Besides, they make a dandy, if not quite cutting edge AP, to extend your coverage. They had outstanding wifi coverage, for back in their day. Useful for that, with whatever you get that's fast enough for your connection.

Unless, you're whole purpose was to tell us how lousy our FW is, without a fair trial... Sounds like you should be trashing that DD-Wrt that somehow broke your box.

I don't know.... I somehow feel a bit trolled?

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There are a lot of asterisks with that topic.

I have an Archer A7 v5, and it easily does at least 600MBps from WAN without even hitting 100% CPU.

$54+tax is all you need for gigabit speeds.

Asterisks:

  1. Flow offloading = on (in firewall, both software and hardware). OpenWRT was miserable for an entire year without that working. Also, my understanding is that you can't expect (almost??) any kind of intelligent filtering, like QOS/traffic shaping going on, because flow offloading effectively bypasses that. DD-wrt also uses some kind of implementation, and it might be slightly different, but with flow offloading you should get roughly the same effect in OpenWRT. Yeah, if you want per-packet filtering and all the shaping working, you probably need to spend some dough for a better CPU so that you can get these speeds with flow offloading turned off.

  2. This is assuming a single source, like a single-server/source transfer. If you're doing something that is spamming a lot of connections, and downloading like 128KB from each, that might be a different story.

For local switching, I'm pretty sure I tested the router at ~900MBps a while ago. My internet is capped at around 600MBps so that's the maximum I can test.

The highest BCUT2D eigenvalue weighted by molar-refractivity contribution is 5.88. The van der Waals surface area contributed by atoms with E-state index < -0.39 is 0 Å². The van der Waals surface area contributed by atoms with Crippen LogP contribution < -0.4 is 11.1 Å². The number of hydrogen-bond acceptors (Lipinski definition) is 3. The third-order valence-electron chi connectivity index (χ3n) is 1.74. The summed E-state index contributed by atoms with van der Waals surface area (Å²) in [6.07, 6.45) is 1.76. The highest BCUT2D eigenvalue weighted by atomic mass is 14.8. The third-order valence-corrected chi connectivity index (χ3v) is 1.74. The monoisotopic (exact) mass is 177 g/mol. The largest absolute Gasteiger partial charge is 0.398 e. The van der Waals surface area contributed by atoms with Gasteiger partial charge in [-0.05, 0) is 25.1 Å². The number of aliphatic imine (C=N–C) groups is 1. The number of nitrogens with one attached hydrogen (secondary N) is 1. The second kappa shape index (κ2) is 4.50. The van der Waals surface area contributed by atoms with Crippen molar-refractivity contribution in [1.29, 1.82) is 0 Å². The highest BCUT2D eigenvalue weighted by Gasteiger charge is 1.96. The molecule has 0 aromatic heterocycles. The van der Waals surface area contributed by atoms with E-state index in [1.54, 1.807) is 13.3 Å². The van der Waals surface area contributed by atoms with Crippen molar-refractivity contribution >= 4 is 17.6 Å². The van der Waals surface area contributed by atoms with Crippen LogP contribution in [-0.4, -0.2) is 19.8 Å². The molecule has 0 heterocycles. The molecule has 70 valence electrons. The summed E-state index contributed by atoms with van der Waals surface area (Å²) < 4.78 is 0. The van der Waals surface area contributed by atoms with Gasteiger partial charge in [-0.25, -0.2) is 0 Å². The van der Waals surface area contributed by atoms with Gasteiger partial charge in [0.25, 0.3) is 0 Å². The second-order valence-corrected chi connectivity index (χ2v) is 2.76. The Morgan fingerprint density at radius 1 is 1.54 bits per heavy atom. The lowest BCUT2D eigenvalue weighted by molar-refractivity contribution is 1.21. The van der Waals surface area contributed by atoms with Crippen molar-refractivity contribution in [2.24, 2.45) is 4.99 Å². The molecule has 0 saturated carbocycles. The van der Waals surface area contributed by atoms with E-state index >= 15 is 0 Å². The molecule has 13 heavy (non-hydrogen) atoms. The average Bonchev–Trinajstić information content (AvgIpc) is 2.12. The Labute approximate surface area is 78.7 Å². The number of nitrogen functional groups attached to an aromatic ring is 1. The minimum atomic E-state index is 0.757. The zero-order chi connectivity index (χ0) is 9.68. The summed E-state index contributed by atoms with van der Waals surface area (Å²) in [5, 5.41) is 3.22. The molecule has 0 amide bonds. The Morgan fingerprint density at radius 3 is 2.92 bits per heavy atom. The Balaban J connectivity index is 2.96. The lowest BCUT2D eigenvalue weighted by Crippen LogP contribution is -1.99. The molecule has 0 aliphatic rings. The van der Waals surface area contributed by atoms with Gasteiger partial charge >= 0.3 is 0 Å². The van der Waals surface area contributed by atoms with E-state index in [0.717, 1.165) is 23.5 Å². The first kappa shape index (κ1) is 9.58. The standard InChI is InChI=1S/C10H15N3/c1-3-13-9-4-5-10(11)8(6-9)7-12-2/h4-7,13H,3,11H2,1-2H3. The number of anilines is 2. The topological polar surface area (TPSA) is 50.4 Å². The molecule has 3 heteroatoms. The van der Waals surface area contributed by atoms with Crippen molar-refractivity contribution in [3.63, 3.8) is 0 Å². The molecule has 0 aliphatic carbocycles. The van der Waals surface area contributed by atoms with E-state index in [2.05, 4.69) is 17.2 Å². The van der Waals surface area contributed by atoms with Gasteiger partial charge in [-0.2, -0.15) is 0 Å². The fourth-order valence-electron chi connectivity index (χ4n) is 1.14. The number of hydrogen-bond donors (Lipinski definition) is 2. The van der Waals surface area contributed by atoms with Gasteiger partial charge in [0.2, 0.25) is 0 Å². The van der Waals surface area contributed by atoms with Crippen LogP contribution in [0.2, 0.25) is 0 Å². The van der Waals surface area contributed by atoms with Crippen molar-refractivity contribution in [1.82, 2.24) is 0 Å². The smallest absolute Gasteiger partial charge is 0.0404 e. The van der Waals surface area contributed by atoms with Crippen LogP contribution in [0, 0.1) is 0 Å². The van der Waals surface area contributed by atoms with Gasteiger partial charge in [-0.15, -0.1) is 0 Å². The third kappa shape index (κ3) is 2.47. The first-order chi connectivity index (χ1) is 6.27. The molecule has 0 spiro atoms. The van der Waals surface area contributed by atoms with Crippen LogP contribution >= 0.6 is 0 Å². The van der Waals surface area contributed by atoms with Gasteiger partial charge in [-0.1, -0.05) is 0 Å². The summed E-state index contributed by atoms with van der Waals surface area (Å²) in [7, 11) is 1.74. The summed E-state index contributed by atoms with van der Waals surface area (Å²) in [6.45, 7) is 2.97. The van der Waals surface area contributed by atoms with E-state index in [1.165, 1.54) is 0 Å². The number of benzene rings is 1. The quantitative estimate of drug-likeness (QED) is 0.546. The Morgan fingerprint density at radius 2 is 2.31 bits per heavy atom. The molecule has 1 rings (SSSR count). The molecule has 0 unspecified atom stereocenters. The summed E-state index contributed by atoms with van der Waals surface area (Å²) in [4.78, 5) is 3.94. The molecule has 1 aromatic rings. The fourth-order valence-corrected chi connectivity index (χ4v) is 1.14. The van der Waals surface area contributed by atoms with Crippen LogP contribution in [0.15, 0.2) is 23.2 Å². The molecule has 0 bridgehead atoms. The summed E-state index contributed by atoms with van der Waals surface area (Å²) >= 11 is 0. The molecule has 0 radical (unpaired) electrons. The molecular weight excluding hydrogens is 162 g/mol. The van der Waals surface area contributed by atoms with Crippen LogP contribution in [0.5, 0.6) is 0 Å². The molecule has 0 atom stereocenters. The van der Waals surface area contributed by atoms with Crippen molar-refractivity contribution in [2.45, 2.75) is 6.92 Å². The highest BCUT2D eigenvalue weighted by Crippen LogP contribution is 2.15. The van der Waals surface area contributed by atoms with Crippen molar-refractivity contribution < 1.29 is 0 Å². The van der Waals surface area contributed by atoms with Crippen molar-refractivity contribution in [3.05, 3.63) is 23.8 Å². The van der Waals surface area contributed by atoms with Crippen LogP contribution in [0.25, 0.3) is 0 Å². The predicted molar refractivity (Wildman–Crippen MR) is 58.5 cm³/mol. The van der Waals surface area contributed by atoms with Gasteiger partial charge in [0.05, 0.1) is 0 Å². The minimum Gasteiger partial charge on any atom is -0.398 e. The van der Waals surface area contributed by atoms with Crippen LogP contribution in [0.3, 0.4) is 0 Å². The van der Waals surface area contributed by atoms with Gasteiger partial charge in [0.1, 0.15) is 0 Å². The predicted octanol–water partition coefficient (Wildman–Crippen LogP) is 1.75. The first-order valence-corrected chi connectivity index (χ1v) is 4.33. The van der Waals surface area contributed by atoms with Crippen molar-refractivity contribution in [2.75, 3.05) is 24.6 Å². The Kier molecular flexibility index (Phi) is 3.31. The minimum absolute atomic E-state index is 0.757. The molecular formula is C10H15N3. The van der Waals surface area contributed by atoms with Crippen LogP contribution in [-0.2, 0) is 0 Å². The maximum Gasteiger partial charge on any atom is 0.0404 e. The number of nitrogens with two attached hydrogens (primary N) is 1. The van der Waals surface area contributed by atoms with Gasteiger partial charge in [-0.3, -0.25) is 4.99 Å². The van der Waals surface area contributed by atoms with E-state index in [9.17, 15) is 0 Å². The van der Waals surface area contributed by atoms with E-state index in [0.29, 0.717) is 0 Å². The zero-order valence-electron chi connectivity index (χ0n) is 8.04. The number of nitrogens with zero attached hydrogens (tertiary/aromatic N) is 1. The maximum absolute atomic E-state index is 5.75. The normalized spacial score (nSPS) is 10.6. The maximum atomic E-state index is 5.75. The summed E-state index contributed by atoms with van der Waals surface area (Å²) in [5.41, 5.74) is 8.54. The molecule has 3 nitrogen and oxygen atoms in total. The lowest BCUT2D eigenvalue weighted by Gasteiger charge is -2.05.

As far as recovery, go to tftp (https://openwrt.org/toh/tp-link/archer_c7) and go through that procedure. Make sure the firmware is renamed correctly including capitalization. It should work with some trial and error. It's annoying to debrick, but it's definitely doable.

In other words, the a7 v5 cannot achieve the performance figures you've stated, in practice it can do around 175-200 MBit/s (and it's very jagged/ laggy/ sawtooth like at the upper end of that) of plain routing (less with PPPoE, significantly less with sqm). Flow-offloading is a fair-weather approach, if your traffic can be offloaded effectively, it might do - but it's not a reliable or dependable approach and comes with its own share of quirks (e.g. traffic accounting is inaccurate by the very nature of the kernel never getting to see the offloaded packets). When choosing a device, you need to consider the unaccelerated performance figures, because those are what you can depend on - flow-offloading is just a free bonus on top, might save your bacon a few years down the line, after an unexpected speed increase, but it's better not taken for granted,

100%. But to say that "it can't do 1GBps" is not true. It can do it, you just have to pipe traffic in straight lines through it and not care about inspecting that traffic :slight_smile: ...

It's not a solution if you care about certain features, but it is if you're willing to live with the downsides.

I think you have a double NAT problem. Your download and upload will be very slow. https://www.practicallynetworked.com/fixing-double-nat/